How do White parents and Parents of Color teach their children about race? This is the primary question I ask my students for one week during my Race & Nationality courses. To help answer this I have the students read a chapter called “Why White Parents Don’t Talk About Race” out of the “pop sociology”* book NurtureShock by Po Bronson and Ashley Merryman.
According to Bronson and Merryman’s Nurtureshock White parents don’t talk to their children about racism, but rather believe that children are naturally colorblind. Many of the studies done on how White parents talk to their children have found that White parents believe that talking to their kids about racism would actually make them racist. After reading all of the studies in the chapter that showed that White children, like all children, were able to identify physical differences in others and they believed that those who looked most like them were inherently better than those who did not. This is a great opportunity to talk about essentialism and ask if some adults still believe in essentialism. Some of my students took this to mean that racism is natural and subsequently okay. However, I try to draw a parallel between how children naturally do not want to share, but rather they have to be taught to share. We talk about how being selfish is shortsighted and anti-social, just like being a essentialist, and that parents who want their children to be good citizens teach their children to abandon these ideologies.
Bronson and Merryman go on to discuss how parents of color talk openly about race with their children as a means to prepare them for racism, prejudice, and discrimination that they will face. They provide research that shows teaching children of color cultural pride increases many pyscho-social variables (e.g. self-esteem, self-efficacy). This research is more than timely considering Arizona’s ban on ethnic studies programs. They also provide data to show that most White children inherently know that the White race has more social power than people of color, so teaching white pride to children is “abhorrent” and “redundant”.
Another aspect of race socialization challenged in Nutureshock is what Bronson and Merryman call this the diverse environment theory. This is the idea that if we put children of a races and ethnicities in a environment they will automatically internalize that all people are equal. Bronson and Merryman provide a number of recent studies that show that in many cases as the diversity of a school increases so to does the likelihood that a student “will stick with their own.” The authors present this not to discourage or discredit integration, but to make the point that simply putting students of various cultures in a room does not give them the skills to overcome essentialism and be accepting and understanding. Bronson and Merryman argue for frank and open education that acknowledges the uniqueness of each student and promotes social integration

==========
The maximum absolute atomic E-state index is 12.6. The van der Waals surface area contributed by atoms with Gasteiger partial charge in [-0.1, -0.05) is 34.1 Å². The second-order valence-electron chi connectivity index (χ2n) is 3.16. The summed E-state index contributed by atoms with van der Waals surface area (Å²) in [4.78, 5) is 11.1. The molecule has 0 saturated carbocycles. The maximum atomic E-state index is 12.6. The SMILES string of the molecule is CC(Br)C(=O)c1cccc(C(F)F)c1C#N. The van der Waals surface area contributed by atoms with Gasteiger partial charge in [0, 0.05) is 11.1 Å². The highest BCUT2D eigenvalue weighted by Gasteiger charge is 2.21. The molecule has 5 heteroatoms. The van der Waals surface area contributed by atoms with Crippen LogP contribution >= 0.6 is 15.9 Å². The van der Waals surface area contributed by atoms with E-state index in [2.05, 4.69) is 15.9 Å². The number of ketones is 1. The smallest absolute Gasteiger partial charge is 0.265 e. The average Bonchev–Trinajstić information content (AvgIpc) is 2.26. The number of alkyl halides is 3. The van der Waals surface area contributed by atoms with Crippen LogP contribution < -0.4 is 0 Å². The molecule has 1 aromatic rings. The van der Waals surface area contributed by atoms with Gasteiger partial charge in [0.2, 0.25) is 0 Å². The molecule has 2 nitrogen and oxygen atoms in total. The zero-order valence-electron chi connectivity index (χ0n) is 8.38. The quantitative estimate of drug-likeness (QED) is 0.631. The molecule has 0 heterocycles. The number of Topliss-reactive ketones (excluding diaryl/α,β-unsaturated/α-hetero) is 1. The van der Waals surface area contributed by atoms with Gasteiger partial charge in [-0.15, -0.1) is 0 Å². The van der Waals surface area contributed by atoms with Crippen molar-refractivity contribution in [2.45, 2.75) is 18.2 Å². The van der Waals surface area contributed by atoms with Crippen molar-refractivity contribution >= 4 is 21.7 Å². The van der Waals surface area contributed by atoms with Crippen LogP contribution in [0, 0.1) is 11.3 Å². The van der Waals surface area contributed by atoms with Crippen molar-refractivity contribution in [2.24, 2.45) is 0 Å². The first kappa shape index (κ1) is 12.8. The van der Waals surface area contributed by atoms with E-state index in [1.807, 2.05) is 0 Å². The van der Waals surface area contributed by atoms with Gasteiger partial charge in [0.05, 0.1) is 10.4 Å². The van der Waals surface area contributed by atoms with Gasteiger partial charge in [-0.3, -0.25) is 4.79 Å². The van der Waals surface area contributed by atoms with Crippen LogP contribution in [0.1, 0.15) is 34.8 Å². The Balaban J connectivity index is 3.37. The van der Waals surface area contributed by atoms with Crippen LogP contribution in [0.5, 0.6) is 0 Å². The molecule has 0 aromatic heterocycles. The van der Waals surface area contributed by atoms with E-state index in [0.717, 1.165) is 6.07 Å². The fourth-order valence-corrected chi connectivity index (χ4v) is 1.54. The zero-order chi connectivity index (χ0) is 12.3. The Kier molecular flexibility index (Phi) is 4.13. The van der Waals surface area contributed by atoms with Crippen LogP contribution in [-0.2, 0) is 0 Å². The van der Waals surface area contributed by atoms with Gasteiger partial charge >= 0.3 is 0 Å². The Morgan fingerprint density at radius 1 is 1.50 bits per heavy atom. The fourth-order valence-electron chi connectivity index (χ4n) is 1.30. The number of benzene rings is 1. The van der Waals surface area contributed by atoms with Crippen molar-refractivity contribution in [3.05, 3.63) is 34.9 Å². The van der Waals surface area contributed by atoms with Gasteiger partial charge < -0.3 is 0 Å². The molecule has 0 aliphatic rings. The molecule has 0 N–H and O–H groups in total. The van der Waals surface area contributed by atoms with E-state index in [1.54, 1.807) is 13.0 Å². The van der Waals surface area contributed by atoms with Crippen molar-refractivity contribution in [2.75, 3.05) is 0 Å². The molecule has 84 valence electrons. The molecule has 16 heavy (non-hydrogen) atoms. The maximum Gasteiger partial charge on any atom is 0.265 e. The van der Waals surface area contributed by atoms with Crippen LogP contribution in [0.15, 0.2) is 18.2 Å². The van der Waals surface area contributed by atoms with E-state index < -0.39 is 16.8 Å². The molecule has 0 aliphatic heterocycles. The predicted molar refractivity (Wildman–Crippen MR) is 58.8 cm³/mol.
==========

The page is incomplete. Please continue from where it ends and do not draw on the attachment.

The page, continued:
My students loved this reading. The found it interesting, challenging, and they found the writting approachable. Where many texts leave intro students behind by using jargon or technical language, this text goes to extreme lengths to explain the complex simply.
*I use the term “pop sociology” here not to discredit the Bronson and Merryman’s work, but rather to acknowledge that this book is a collection of peer reviewed studies. Many of the overarching conclusions the book makes are made taking the findings from one sample and drawing a causal connection to a study done on another sample. This isn’t a best practice in social research and the findings should be considered within this context. However, the three main ideas I discuss here all came from individual studies, so they do not suffer from this methodological weakness. Alright, enough disclaimer 🙂